• Manning’s replacement was supposed to be Paxton Lynch, but he only started 4 games between 2016-2017 and showed no semblance of being competent NFL quarterback

Detroit Lions – 2
Joey Harrington (#3, 2002), Matthew Stafford (#1, 2009)

  • In 3 of 4 years as a starter, Harrington failed to throw more TDs than INTs. He was 18-37 as Lions starting QB and struggled with accuracy and decision-making.
  • The Lions are embarking on a true rebuild and traded Stafford to the Rams, where he has a chance to win his first playoff game (0-3).

Green Bay Packers – 1
Aaron Rodgers (#24, 2005), Jordan Love (#26, 2020)

  • 23 teams passed on Rodgers, who was drafted 23 spots after Alex Smith. He led the Packers to a win in Super Bowl XLV in 2010.
  • Love represents one of the worst first round draft picks by a Super Bowl contender in recent memory. Love wasn’t even active for a single game as the Packers reached the NFC Championship Game, but clearly needed offensive playmakers or some additional defensive help – both of which could have been attained at #26.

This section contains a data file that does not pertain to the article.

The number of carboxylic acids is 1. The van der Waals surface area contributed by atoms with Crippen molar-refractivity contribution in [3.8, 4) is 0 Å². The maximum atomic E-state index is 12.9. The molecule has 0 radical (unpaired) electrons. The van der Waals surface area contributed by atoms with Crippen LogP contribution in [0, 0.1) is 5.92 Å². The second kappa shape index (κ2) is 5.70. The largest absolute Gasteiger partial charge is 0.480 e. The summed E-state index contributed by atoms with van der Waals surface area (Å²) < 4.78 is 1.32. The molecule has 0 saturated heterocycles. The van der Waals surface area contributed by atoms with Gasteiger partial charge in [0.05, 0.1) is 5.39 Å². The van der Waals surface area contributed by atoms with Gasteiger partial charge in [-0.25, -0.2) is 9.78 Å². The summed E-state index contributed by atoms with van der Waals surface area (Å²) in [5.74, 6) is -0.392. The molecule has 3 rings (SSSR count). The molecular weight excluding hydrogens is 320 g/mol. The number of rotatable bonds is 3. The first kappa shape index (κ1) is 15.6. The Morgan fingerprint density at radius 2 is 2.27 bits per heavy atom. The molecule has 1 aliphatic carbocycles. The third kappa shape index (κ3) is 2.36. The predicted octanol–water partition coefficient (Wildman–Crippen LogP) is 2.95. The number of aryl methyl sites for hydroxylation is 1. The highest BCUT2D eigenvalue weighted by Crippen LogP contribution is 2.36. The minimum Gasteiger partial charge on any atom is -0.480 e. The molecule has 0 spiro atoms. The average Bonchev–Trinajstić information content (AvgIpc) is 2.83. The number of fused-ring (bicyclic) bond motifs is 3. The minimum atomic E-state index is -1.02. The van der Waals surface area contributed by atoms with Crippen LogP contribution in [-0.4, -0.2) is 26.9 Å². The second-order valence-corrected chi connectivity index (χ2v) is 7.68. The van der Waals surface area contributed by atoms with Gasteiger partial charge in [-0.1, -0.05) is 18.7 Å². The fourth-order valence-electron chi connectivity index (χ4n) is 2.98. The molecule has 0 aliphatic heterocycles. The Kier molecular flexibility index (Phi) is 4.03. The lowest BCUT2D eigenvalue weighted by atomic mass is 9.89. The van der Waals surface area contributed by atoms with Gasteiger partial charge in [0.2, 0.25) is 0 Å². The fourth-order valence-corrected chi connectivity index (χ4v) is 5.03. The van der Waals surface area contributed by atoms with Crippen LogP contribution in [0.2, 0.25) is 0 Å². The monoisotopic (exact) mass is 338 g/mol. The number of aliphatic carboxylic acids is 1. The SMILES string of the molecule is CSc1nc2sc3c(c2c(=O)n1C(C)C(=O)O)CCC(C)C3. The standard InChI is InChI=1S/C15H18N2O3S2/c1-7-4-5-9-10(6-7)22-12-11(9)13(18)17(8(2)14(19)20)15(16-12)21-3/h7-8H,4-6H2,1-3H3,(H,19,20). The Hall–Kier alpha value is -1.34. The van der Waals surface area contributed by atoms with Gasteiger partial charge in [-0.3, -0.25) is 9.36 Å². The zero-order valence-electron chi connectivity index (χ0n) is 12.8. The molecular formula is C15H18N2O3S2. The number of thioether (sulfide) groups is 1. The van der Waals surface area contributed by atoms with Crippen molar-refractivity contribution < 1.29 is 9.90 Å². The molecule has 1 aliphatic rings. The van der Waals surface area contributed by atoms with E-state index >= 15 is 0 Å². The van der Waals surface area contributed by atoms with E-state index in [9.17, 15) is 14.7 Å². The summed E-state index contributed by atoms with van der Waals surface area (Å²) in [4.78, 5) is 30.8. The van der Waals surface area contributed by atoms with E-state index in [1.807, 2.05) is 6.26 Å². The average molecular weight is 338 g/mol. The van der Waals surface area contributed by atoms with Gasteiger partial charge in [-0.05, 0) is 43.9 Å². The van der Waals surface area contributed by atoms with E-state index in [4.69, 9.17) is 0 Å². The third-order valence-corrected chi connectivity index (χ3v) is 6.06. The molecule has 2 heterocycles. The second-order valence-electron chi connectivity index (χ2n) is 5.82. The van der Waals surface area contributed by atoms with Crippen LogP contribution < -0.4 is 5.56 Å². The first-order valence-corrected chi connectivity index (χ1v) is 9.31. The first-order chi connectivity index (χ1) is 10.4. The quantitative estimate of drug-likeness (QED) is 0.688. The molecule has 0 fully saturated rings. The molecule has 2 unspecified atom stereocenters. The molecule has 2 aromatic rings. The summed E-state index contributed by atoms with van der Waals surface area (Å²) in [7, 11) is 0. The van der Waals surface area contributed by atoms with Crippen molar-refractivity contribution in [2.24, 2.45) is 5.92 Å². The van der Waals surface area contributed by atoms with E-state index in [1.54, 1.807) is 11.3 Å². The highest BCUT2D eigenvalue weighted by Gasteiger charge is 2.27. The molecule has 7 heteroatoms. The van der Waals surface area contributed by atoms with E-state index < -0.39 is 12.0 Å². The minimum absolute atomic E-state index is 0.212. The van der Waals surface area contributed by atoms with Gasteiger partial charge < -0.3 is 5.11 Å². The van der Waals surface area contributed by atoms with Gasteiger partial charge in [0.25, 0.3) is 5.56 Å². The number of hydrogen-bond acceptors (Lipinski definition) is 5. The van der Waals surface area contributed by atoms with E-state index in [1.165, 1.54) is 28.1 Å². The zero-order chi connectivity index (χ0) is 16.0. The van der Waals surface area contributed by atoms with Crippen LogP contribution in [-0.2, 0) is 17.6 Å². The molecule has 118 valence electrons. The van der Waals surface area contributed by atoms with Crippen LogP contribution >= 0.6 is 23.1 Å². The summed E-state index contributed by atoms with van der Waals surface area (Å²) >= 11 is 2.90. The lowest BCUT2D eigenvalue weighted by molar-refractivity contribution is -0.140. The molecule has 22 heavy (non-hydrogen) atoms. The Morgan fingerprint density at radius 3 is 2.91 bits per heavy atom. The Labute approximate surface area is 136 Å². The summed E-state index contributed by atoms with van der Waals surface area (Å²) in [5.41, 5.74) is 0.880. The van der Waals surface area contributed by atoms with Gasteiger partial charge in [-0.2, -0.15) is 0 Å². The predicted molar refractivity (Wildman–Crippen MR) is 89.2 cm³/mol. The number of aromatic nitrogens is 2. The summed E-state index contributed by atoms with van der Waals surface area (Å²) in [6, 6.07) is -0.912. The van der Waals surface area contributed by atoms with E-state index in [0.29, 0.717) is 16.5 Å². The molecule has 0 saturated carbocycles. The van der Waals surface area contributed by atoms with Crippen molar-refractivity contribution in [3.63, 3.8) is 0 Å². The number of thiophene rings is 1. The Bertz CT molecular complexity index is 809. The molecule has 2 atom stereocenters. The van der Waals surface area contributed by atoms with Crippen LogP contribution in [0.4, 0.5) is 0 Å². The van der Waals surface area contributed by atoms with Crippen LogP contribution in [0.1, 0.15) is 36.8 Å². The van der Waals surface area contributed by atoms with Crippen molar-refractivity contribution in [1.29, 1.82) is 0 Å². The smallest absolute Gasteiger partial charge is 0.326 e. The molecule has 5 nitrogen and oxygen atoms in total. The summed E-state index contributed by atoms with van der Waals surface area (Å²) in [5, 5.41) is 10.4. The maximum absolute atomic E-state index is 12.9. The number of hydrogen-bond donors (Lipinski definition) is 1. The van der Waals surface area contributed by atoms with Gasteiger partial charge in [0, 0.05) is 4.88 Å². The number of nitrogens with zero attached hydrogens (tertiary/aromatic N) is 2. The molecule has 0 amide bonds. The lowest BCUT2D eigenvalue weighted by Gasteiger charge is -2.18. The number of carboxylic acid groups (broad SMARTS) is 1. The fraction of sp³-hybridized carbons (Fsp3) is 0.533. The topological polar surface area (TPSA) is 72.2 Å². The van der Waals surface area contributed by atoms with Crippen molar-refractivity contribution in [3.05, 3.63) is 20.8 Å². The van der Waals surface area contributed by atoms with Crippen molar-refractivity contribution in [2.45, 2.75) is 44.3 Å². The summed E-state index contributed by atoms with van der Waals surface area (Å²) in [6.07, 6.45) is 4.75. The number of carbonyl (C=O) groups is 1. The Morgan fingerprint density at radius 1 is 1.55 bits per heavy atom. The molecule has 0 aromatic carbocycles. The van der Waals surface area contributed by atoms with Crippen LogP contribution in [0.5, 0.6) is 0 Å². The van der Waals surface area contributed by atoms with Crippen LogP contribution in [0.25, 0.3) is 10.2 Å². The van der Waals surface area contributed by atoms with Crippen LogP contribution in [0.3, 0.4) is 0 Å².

Jacksonville Jaguars – 3
Byron Leftwich (#7, 2003), Blaine Gabbert (#10, 2011), Blake Bortles (#3, 2014)

  • Leftwich started (and lost) a playoff game in 2005, but struggled with injuries after that.
  • Gabbert compiled a 5-22 record in under three years as a starter, but was an outstanding backup for the Bucs and helped “lead” the Bucs to a win in Super Bowl 55.
  • Bortles was 24-49 as Jaguars starter over 5 years, but somehow led them to the AFC Championship Game in 2017.

Houston Texans – 2
David Carr (#1, 2002), Deshaun Watson (#12, 2017)

  • Carr was doomed by atrocious offensive line play, setting an NFL record for most sacks in a season. He started 16 games in 4 of his 5 seasons in Houston, and the Texans were 22-53 over that five year period.
  • Watson is one of the best QBs in the league but is demanding a trade from Houston and is currently in the midst of a very messy situation involving sexual misconduct allegations.

Indianapolis Colts – 1
Andrew Luck (#1, 2012)

  • Luck was on a Hall of Fame trajectory, but injuries in recent years slowed him down and forced him into an early retirement, right before the 2019 season.

Kansas City Chiefs – 1
Patrick Mahomes (#10, 2017)